Workers in Orange County, California, are installing new distribution piping to deliver recycled water to area homeowners’ associations. The El Toro Water District, a pioneer in water reuse in 1963, is undertaking a $37-million project to dramatically increase its capacity to supply recycled water for irrigation. Courtesy of MWH Constructors, Inc.
The El Toro Water District, in Orange County, California, is significantly expanding its recycled water program to reduce its dependence on imported water.
May 14, 2013—Work is under way on a $37-million project that will greatly increase the capacity of the El Toro Water District, in Orange County, California, to treat and recycle effluent for irrigation. The district currently imports 95 percent of the water used by the approximately 51,000 customers it serves.
This imported water is sourced from the Colorado River and from the delta formed by the confluence of the Sacramento and San Joaquin rivers, and these sources are already heavily stressed. What is more, the Colorado’s flow is projected by global warming models to fall by as much as 20 percent over the next 40 years.
The El Toro Water District has been a pioneer in recycled water, having built an advanced treatment facility in 1963. That system currently recycles approximately 500 acre-ft of water per year, subjecting it to secondary treatment and chlorine disinfection. By far the largest portion of the water goes to a local golf course for irrigation.
But the district estimates that in the future the demand for recycled water will far outstrip the supply during the hot, dry summer months. The current project will nearly triple the capacity of the plant, increasing the volume of water treated to 1,400 acre-ft per year. This will lower the need to import water, reduce the amount of potable water used for irrigation, and cut the discharge of effluent into the Pacific Ocean.
“This is the largest project the district has done in quite some time,” says Andrea Carlson, an engineer with MWH Constructors, which is headquartered in Broomfield, Colorado. MWH is providing construction management services for the project, and it has deployed a staff of resident engineers, construction managers, and inspectors.
The plant expansion will also improve the treatment process, adding a tertiary system of cloth media disk filters to meet the stringent requirements for recycled water set forth in title 22 of the California Code of Regulations. This tertiary treatment will enable the water district to provide recycled water to a wider range of commercial and public customers. The tertiary filters are being supplied by Aqua-Aerobic Systems, Inc., of Loves Park, Illinois.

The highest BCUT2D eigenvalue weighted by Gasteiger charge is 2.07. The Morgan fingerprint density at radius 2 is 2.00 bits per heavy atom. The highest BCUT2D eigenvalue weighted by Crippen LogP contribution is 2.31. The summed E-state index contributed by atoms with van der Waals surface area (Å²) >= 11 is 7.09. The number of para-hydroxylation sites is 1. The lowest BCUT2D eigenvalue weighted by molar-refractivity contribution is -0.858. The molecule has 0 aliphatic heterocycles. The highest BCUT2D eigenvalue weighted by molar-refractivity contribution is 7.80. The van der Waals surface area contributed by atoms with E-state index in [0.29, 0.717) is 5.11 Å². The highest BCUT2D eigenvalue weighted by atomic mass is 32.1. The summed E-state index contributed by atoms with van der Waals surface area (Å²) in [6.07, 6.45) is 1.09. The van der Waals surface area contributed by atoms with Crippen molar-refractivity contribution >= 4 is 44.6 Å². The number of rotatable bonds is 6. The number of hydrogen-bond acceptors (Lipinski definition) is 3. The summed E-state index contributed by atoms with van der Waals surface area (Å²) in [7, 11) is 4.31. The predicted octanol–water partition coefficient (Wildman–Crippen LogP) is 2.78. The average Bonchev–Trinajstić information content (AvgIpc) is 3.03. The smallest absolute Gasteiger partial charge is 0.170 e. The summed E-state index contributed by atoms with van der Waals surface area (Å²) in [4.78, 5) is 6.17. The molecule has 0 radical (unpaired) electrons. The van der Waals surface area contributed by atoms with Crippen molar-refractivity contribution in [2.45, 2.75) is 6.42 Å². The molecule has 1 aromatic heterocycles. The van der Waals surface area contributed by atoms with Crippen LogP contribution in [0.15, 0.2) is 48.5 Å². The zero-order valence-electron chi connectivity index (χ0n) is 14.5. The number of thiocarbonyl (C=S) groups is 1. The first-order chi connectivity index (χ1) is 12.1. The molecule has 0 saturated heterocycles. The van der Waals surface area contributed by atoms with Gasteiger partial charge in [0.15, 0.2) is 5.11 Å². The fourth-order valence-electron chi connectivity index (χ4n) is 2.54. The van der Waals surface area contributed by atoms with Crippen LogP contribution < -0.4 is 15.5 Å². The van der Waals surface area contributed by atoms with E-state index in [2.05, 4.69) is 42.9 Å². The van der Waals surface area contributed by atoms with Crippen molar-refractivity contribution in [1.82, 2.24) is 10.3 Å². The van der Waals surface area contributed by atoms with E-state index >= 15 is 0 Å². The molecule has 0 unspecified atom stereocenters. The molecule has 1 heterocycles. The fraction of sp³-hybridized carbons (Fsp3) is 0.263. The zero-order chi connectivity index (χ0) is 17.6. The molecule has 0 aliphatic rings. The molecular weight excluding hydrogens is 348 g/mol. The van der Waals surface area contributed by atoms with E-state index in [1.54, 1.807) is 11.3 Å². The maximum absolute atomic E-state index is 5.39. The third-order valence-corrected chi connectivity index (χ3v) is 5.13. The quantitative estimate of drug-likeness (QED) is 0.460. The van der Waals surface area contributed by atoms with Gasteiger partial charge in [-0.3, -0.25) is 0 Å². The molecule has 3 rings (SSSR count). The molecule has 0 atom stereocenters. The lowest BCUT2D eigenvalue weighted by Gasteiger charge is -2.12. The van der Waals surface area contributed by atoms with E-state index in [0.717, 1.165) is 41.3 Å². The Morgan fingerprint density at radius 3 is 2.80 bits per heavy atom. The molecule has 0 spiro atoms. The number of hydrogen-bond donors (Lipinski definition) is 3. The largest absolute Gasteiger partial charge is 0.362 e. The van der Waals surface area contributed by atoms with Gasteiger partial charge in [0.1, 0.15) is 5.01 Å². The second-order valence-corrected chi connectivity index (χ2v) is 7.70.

“Aqua-Aerobic performed a pilot test at the plant, and the district was very happy with how [the filters] performed,” Carlson says. “They are relatively easy to clean and to install.”
A new, 2.4 million gal storage tank with internal baffles will serve as the system’s chlorine contact basin, providing disinfection as well as storage for the recycled water.
The treated water will then enter three new pipelines, which will have a total length of approximately 19 mi. The project includes a new pump station with two operating, or duty, pumps and one standby pump. The duty pumps are 250 hp units rated at 1,900 gpm. The standby pump is 125 hp and is rated at 800 gpm.
Pipelines of varying lengths extend from the plant to the north, east, and west. The lines will serve the irrigation needs of homeowners’ associations for large, gated retirement communities in Laguna Hills and Laguna Woods.
The gated communities present several challenges for the project. Residents will need to accept and comply with traffic control measures in the early phases of the pipeline construction, which will see large distribution mains, some with diameters of as much as 20 in., installed via cut-and-cover methods along city streets.
“Because you are in this gated community with relatively narrow streets, at the end of the day the contractor is not allowed to stockpile any material, leave any equipment, [or] leave any piping against the curb,” Carlson says. “The contractor literally has to haul in his equipment and materials on a daily basis and then haul them out at the end of the day. You don’t really get an eight-hour day of production.”
To better inform the public about the project, the team has developed a website that enables a resident to enter his or her address and access a map that represents a color-coded version of the contractor’s schedule for the next two weeks.
“We found this is helpful in letting the public know what to expect,” Carlson says. Daily email reports to local emergency responders detail the activity areas and the possible road closures of the day.
“From what I’m hearing from fire service here, [nearby] Station 22 is the second-busiest in the county,” Carlson says. “When people are calling 911, we don’t want to be the cause of seconds or minutes being lost because of construction in the roadway.”
All phases of the project are slated for completion by the end of 2014.